Human beings have sought control of their outside environments for millennia – and not without a great deal of effort. When Harry Hunter-Gatherer decided to alter the course of human civilization and grow a few hundred square feet of einkorn, it should be noted that the Extension Service was not just a phone call away offering advice and free soil sampling.
Today, the idea of fundamentally altering nature has eclipsed the pursuit of shaping her, and we now face a brave new world of genetically modified organisms as well as monoculture farming practices that beggar belief (and the bees).
The cost of such progress is the subject of hot debate. However, one must consider the needs of a growing population. 10,000 years ago, when Mr. Hunter-Gatherer went rogue, there were approximately ten million people on the entire planet. Today there are seven billion.
Seven billion people must be fed – by hook or by crook – and so the argument for these methods of production may be a strong one. But accepting this and choosing to eat differently does not mean that those of us who work tirelessly to promote healthy, nutrient-dense foods from local sources should be sidelined as ‘elites’ with extra money to throw around at high-end farmers’ markets.
There’s a lot more to it than easy name calling.
A few years ago, I found myself really pondering this issue at a symposium on Urban Farming Pioneers at Brookside Gardens in Wheaton, MD. An all-day conference, the symposium addressed the food needs of an increasing world population, increasing urbanization, and the lack of young farmers to take over the reins from a rapidly retiring farm force.
That was the doom and gloom. We also were presented with upbeat, working, community garden scenarios by Darrin Nordahl, author of Public Produce, and applauded loudly as Ben Flanner, urban-farmer extraordinaire, outlined the work going on at Brooklyn Grange – the one-acre rooftop garden in New York City complete with bees and chickens.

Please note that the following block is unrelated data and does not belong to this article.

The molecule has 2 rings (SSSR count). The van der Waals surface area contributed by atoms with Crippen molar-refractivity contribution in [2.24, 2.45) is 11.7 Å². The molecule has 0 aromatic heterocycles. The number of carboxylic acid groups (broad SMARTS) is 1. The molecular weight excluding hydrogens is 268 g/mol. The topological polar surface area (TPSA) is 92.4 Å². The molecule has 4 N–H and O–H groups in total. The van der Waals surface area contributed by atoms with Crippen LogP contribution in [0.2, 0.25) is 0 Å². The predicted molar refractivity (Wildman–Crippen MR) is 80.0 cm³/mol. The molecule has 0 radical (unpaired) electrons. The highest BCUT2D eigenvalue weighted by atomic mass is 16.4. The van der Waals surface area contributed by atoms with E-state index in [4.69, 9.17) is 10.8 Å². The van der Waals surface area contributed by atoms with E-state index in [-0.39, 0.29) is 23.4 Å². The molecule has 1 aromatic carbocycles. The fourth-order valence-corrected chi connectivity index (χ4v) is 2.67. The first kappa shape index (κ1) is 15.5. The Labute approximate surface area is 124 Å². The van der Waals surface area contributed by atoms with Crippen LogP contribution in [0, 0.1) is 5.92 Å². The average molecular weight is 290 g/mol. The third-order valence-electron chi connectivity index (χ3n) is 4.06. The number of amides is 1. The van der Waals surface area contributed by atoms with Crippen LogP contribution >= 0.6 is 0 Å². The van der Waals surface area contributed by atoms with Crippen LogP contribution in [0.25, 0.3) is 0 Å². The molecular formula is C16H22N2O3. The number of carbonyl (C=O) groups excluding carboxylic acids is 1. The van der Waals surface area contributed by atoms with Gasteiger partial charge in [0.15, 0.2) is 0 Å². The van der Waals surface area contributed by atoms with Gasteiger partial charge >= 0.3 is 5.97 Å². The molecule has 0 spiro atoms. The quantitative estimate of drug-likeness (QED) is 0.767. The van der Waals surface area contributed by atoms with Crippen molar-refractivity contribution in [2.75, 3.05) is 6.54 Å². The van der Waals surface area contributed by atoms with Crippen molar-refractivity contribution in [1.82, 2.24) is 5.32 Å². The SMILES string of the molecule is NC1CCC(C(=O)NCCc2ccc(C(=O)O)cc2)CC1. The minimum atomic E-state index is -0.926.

What a project! What an inspiring presentation! People doing what they could, where they were, to provide better food choices for themselves and their communities. People with limited funds and limited space connecting with their food and finding another way.
Many of us who think of food as an ‘issue’ would quite frankly like to get back to just thinking of it as food and not as an issue at all – but that’s tough to do when we reject the prevailing Western diet that relies so heavily on processed foods and the pharmaceuticals needed to keep it successfully digested.
For instance, I grow beans to cook beans as a cheap and healthy protein and fiber source for my family – not as a political statement or as a demonstration of my moral superiority. I buy beef a bit more expensively from a local farmer and we eat less of it, not because I wish to impress friends at dinner parties, but because the beef is not filled with chemicals and antibiotics, it’s treated humanely, and it preserves the agricultural way of life that I value so highly.
I can tell you there is nothing elite about my food budget – but it goes a whole lot further when one is shopping for ingredients, not results. How strange it is to me that consumers will search for processed, expensive foods touting labels like ‘non-GMO’ and ‘organic,’ when at the end of the day the food has been processed to within an inch of its life. That’s a disconnect that still makes me shake my head in bemusement.
You and I may not be able to solve the world’s food crisis by growing a vegetable garden, supporting local farmers and community gardens, changing our eating patterns and above all, learning to cook, but we can make a huge difference to our families, our communities, and slowly, to our health as a nation.
That is worth a little effort on our part, even if, at first, we feel just as inept as Harry Hunter-Gatherer did all those years ago.
Reprinted with permission by The Frederick News Post
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